Around 11AM, everyone gathered outside to travel to the groom’s tea ceremony.

Off to Lansing

Here we go!

The Door Game II

Friday, August 28th, 2009

First, you can read about what the Chinese Wedding door game is here. Essentially, the groom has to prove to the bridesmaids that he is worthy of marrying the bride.

I think the girls enjoyed this. The only thing that went wrong was that the guys left their money on the bus so the girls did not receive any lucky money on that day. (They will later!) Donny was asked to do all kinds of things – mainly singing and dancing. We were on a time crunch because the guys arrived late due to traffic. Our auspicious time frame was between 9AM and 9:30AM. They arrived just after 9, so the games had to be rushed.

The procession, led by the family representative, starts.

Groom's procession

The representative came to the door and was rejected by my sister.

Door Game: No! You can't come in!

…and the games began. Lexi giving him instruction.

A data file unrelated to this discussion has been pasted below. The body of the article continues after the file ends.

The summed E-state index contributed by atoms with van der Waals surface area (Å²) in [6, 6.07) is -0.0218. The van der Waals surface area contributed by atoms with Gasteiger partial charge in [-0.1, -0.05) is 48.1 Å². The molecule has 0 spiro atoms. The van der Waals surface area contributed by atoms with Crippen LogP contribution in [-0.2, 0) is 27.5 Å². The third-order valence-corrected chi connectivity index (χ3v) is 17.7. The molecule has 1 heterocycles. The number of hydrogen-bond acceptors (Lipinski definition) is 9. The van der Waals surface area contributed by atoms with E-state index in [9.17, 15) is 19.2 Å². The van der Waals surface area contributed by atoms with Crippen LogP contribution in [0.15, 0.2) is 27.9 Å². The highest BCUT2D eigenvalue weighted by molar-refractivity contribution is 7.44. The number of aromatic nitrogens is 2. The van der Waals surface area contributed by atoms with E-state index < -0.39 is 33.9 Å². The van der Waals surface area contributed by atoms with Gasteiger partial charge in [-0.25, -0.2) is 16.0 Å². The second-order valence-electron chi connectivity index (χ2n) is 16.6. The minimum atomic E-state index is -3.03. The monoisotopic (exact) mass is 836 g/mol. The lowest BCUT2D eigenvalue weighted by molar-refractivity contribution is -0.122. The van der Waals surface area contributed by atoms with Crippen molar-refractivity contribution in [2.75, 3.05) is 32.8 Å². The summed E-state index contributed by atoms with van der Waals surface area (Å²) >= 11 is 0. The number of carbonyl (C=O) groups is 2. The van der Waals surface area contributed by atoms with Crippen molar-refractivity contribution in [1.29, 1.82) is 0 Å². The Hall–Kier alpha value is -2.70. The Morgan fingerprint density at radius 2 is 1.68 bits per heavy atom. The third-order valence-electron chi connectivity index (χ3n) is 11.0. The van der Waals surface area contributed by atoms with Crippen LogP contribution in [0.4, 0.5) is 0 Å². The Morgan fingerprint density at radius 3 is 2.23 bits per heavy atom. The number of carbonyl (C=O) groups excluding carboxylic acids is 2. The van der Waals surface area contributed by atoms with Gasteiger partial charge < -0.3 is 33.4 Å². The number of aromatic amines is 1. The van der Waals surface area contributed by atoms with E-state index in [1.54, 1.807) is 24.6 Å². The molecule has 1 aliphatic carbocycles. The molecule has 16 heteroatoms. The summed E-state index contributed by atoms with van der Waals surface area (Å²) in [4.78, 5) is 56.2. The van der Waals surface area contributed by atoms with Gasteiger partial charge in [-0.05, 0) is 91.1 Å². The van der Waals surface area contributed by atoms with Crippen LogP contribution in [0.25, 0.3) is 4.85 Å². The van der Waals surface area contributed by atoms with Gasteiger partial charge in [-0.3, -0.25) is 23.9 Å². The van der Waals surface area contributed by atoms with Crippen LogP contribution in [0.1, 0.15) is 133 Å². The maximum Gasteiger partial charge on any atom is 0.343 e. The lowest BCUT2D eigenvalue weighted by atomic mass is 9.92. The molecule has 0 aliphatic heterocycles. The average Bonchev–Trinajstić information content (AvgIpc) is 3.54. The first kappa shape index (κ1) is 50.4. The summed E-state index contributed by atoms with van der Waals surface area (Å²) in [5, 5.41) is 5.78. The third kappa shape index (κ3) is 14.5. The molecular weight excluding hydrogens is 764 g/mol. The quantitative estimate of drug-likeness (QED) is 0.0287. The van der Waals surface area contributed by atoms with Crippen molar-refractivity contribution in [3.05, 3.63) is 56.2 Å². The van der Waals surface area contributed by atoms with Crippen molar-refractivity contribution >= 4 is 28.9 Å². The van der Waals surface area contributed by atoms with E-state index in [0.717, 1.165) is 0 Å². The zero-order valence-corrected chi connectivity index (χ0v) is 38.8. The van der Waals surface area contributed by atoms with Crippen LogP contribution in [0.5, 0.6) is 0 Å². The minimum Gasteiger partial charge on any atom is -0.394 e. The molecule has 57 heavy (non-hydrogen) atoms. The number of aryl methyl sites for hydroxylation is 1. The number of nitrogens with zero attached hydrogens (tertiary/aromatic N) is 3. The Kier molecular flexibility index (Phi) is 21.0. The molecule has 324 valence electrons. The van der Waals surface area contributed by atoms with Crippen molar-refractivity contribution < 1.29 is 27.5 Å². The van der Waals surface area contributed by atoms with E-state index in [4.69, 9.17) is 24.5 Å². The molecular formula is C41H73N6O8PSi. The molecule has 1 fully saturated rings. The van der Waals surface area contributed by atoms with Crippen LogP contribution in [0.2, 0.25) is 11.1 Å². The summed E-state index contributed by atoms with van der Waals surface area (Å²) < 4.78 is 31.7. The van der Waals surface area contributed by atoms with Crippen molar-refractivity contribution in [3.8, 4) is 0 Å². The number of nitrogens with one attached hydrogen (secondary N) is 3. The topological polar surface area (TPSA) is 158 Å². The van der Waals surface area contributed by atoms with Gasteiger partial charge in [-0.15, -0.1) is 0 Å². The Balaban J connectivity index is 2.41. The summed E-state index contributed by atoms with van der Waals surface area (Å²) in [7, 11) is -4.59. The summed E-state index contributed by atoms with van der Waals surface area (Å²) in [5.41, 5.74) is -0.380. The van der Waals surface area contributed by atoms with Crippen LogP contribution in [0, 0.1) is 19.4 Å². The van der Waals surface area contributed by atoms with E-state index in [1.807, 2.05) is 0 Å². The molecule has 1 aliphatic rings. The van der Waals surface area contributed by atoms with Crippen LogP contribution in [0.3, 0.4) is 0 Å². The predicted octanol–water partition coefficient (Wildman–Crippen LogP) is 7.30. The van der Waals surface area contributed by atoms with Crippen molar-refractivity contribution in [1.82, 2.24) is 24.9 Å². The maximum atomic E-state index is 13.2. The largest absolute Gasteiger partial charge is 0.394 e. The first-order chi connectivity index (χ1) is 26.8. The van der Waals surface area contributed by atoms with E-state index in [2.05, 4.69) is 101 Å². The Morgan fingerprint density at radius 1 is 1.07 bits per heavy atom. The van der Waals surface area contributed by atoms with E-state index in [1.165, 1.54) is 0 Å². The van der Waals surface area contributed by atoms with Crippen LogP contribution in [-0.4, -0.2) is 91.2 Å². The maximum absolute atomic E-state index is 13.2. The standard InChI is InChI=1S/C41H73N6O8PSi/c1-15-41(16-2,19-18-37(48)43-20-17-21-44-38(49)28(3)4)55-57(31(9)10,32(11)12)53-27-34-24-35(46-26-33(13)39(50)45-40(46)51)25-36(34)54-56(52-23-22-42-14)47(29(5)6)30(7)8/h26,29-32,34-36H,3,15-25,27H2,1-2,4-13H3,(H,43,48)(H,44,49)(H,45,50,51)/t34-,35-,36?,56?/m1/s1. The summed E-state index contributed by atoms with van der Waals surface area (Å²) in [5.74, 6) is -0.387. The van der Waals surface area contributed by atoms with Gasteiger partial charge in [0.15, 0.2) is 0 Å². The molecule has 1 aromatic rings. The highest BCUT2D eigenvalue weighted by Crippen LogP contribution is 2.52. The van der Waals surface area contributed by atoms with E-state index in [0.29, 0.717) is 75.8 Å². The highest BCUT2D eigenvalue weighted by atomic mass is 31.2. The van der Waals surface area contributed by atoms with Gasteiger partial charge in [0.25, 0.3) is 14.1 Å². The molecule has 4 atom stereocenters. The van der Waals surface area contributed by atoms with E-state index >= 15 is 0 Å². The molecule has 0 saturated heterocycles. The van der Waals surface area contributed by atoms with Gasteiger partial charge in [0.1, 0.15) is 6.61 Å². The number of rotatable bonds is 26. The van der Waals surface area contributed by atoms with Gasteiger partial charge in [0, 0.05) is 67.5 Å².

Door Game: No! You can't come in!

Kiss Your Groomsmen

He was asked to kiss all of his groomsmen. Pay attention to the beginning, he was tricked by his brother.


See it on flickr

Here are some great still shots from Mitch.

I think he liked it.
Door Game: Kiss the Groomsmen!

Oh, maybe not.
Door Game: Kiss the Groomsmen!

Ed enjoyed it!
Door Game: Kiss the Groomsmen!

Door Game: Kiss the Groomsmen!

I’m Too Sexy

Lexi said strut on the catwalk and that is what he did. Here is a video of Donny struting to "I’m too Sexy", sung by his groomsmen.


See it on flickr

More shots from Mitch.

Door Game: Strut Your Stuff!
This is obviously why I married him.

Door Game: Strut Your Stuff!

On the catwalk

Serenade the Bride